A new wave of COVID cases is hitting the nation, as experts warn people to remain vigilant and stay up to date with their vaccines as we enter the festive season.
Associate Professor James Trauer, head of the epidemiological modelling unit at Monash University, says there is a surge of COVID infections spreading through the community.
“Vaccination remains our most important defence against COVID, even though the virus shouldn’t ruin Christmas this year,” he said on Wednesday.
Watch the latest news and stream for free on 7plus >>
COVID is now an endemic virus, which means it cannot be eliminated and is continuously transmitted.
Surges in coronavirus cases were generally caused by new variants, which meant it was “more difficult than ever to predict” when these waves would peak, Prof Trauer said.
Scientists’ view of community transmission is further muddied by a lack of data.
Aussie nurse shares the life-saving ‘mum’s kiss’ method every parent should know
Emily has had 20 jobs in two years. Doctors say the reason why is all in her head
With a marked decline in testing, the daily number of cases does not paint a clear picture of the spread of the virus, though researchers can still use hospital admission numbers and wastewater surveillance to monitor COVID waves.
The severity of coronavirus cases has decreased and fewer Australians are being admitted to ICU because of high levels of population immunity garnered through vaccinations and natural protection from past infections.
Health Minister Mark Butler says it is a new phase of the pandemic.
“We’re seeing pretty regular waves every four or six months,” he told ABC Perth.
“Each wave is a little bit smaller than the one before it.
“We’re getting better every single time at how we manage it in hospital systems and in aged care facilities.”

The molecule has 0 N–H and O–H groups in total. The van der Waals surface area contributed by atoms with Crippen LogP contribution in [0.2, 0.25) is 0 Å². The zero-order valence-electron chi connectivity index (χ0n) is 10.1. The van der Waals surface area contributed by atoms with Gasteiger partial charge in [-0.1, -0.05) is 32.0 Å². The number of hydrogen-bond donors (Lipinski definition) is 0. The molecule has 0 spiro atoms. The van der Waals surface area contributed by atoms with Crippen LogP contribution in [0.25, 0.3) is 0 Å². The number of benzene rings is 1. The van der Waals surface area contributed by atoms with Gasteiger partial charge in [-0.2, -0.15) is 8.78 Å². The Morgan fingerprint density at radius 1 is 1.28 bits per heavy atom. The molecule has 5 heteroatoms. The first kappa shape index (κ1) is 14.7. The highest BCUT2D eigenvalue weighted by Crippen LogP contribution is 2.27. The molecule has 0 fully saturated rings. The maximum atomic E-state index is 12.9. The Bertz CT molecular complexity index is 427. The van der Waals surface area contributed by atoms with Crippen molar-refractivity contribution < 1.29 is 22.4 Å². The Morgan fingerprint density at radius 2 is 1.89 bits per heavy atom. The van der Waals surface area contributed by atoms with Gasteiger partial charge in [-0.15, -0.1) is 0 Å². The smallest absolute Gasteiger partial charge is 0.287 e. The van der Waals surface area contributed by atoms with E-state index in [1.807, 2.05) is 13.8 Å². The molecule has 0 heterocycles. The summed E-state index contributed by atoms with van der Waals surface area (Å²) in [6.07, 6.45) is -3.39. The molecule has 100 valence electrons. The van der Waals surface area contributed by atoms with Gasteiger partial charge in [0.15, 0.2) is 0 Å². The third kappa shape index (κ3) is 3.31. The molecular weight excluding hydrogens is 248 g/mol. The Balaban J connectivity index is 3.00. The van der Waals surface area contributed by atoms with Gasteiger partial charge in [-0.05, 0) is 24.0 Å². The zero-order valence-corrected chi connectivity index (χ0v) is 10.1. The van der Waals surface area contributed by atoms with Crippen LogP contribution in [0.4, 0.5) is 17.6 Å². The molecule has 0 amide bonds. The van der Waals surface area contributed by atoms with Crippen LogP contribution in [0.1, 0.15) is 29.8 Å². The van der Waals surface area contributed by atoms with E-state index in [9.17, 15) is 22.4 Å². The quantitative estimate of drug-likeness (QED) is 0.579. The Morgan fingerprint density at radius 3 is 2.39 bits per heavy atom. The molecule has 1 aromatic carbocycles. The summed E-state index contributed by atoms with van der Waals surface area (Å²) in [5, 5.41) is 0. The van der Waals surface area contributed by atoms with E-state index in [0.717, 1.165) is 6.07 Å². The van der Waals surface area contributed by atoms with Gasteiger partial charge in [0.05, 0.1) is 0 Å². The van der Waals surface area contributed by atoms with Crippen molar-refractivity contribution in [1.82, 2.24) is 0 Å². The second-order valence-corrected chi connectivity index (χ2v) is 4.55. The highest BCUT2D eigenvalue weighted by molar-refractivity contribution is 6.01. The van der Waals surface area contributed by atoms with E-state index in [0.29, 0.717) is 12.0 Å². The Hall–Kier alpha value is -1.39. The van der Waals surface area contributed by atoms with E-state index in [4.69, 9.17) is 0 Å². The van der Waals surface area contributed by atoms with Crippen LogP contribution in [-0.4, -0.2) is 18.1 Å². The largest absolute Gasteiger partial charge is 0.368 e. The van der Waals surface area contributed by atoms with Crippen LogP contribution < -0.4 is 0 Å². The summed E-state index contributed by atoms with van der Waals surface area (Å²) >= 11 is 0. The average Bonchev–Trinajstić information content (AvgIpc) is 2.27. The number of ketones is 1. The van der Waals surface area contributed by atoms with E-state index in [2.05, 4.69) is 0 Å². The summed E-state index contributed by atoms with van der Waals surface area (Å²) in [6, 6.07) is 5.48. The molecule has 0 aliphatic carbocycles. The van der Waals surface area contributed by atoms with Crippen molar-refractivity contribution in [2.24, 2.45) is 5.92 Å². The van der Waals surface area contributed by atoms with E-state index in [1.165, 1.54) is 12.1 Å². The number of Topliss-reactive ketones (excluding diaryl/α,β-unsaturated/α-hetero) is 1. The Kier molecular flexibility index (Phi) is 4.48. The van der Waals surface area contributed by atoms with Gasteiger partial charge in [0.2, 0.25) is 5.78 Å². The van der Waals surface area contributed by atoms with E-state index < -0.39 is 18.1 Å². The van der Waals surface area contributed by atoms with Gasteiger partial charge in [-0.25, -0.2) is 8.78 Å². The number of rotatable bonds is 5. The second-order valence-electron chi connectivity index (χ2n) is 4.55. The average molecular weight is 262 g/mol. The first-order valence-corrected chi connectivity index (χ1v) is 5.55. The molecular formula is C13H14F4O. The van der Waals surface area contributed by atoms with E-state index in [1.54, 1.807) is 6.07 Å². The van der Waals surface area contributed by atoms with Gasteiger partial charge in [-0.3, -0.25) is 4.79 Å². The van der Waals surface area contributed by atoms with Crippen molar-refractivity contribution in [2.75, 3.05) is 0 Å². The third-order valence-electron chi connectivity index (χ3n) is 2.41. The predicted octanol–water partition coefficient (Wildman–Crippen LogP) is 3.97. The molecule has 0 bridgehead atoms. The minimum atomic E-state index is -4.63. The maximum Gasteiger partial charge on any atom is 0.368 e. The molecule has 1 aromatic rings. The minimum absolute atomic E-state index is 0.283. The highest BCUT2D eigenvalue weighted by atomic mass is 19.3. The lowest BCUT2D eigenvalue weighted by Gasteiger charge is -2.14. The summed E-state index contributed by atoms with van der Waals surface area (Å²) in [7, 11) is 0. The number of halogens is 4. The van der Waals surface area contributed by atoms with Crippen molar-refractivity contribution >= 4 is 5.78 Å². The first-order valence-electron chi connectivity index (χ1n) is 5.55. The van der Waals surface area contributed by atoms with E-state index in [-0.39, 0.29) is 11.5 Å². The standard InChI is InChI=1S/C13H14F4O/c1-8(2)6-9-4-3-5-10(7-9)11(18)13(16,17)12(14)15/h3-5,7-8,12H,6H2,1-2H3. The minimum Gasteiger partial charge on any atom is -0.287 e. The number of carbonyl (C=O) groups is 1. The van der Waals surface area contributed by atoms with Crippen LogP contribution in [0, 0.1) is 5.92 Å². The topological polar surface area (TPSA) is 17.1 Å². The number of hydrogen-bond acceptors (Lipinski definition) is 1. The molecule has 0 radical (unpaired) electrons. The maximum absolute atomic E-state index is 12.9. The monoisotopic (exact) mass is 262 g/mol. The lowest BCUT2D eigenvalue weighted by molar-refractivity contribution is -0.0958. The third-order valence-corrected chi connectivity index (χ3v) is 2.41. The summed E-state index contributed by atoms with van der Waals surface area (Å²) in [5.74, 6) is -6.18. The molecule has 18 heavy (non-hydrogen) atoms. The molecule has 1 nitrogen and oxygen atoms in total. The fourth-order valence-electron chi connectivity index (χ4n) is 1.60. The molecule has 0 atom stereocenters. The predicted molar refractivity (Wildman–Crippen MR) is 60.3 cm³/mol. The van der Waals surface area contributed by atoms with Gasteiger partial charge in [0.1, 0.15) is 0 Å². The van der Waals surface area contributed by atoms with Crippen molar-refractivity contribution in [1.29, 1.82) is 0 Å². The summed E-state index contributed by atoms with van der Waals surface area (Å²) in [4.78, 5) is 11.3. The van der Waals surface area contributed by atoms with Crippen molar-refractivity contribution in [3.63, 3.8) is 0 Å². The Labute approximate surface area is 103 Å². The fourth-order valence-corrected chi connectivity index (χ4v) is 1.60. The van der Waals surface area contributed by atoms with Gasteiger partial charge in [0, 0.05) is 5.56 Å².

But he emphasised that the virus “hasn’t gone away”.
Australians are being warned to get vaccinated as cases of COVID-19 take off around the country. (Diego Fedele/AAP PHOTOS) Credit: AAP
Prof Trauer says Australians should still exercise caution by wearing a mask and testing before interacting with vulnerable people, such as those older than 65 and especially people over 75.
They should also seek booster vaccines as they provide longer-term immunity than reinfection.
“Booster doses are not recommended at this time for children and adolescents under 18 years of age who do not have any risk factors for severe COVID,” according to the Department of Health.
Prof Trauer said: “Our most important protection against the effects of COVID is immunity, which can be enhanced through vaccination.”
Butler said he was concerned about the comparatively low booster shot uptake, with authorities saying only one quarter of vulnerable Australians have had a recent jab.
“The booster rate is not what we saw in the first few years of the pandemic,” he said.
“I’m particularly concerned that older Australians get out there and get their booster.”
New COVID vaccines, which target common variants of the virus, will be made available from next month.
Pfizer’s monovalent XBB.1.5 vaccine will be available for use in eligible Australians aged five and older.
The Moderna monovalent XBB.1.5 vaccine can be used for those 12 and older.
“They’re the cutting edge most up-to-date vaccines, but thankfully the vaccines that are currently in pharmacies and in general practice are … also very, very effective at protecting you from severe disease or death,” Butler said.
Those who have had a vaccination this year don’t need to get jabbed again.
Little boy’s birthmark-like spots turn out to be sign of ‘ticking timebomb’
Boy’s agonising wait for transplant to treat condition that killed brother
If you’d like to view this content, please adjust your Cookie Settings.